In general, a lottery exists when entrants pay for the chance to win a prize. States alone reserve the right to administer lotteries. Businesses can eliminate one element of what would otherwise be an illegal lottery, in order to transform it into a legal promotional game. If the requirement to pay to enter is removed, the lottery becomes a legal sweepstakes, and if chance is removed, the lottery becomes a game of skill. In addition to this simple breakdown on the elements of promotional games, some states have their own regulations that govern sweepstakes-related conduct within their respective borders. New York sweepstakes law stands out for its strict registration, bonding and reporting requirements. Businesses that fail to adhere to New York sweepstakes law may find themselves the subject of an investigation by the New York State Attorney General’s Office (“AGO”).
What are the particulars of New York Sweepstakes Law Regulation?
Registration, Bonding and Reporting
New York sweepstakes law regulations require that sweepstakes operators that offer contest prizes that, in the aggregate, exceed $5,000 during the contest term file a Games of Chance Registration form (the “Form”) with the New York Department of State thirty (30) days before the start of the applicable sweepstakes promotion. There is a $100, nonrefundable filing fee associated with filing the Form. Businesses that fail to register with the New York Department of State are subject to a class B misdemeanor.
Some important Form disclosures include: 1) sweepstakes official contest rules; 2) an itemized list of prizes, prize levels and the odds of winning each prize; 3) contest period; and 4) any geographical restrictions.
Businesses must secure a bond, or establish a trust account, to guarantee that contest prize winners receive payment. Bonds can be secured through insurance companies, and trust accounts can be set up through financial institutions. To issue bonds, insurance companies will review: 1) sweepstakes official rules; 2) prizes; 3) business creditworthiness; and 4) sponsor ability to payout on the prizes. During registration, businesses must file both the Games of Chance Registration form and either a copy of the trust account certificate of deposit or a copy of the bond. Sweepstakes sponsors that cannot cover the prizes will be required to pay winners out of the bond or trust account.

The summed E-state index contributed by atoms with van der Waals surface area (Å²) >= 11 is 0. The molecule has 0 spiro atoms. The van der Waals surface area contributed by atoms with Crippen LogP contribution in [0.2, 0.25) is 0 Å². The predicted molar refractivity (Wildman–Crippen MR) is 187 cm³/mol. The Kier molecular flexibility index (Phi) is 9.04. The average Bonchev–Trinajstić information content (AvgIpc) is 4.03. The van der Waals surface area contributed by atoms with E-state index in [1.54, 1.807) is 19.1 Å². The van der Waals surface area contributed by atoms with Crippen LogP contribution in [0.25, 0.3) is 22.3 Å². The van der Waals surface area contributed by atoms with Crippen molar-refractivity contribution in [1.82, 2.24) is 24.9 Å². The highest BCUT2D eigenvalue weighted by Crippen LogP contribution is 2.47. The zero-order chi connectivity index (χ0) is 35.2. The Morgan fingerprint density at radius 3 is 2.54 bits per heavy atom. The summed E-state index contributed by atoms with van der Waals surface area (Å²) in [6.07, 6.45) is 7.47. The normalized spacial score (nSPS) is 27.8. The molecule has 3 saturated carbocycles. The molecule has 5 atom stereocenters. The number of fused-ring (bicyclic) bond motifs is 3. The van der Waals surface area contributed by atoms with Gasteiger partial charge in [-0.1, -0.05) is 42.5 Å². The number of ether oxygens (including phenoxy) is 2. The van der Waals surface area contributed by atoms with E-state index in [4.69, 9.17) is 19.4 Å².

Companies offering a prize pool of over $5,000 must file a Certification of Winners form with the New York Department of State within ninety (90) days from the sweepstakes contest end date. The Certification of Winners form must include: 1) name and address of each winner; 2) a description of each winner’s prize over $25; 3) value of each prize; and 4) dates when prizes were delivered. New York sweepstakes law requires that a copy of the list of winners be retained for at least six (6) months after completion of the subject contest.
Complying with New York Sweepstakes Law
Sweepstakes promotions serve as powerful tools to engage customers and increase brand visibility. Businesses must be aware that complying with New York sweepstakes law addresses only one of a group of jurisdictions that regulate sweepstakes promotions. Sweepstakes operators should work with competent legal counsel to ensure that they do not garner unwelcome attention from federal and/or state agencies that oversee sweepstakes promotions.
The material contained herein is provided for informational purposes only and is not legal advice, nor is it a substitute for obtaining legal advice from an attorney. Each situation is unique, and you should not act or rely on any information contained herein without seeking the advice of an experienced attorney.
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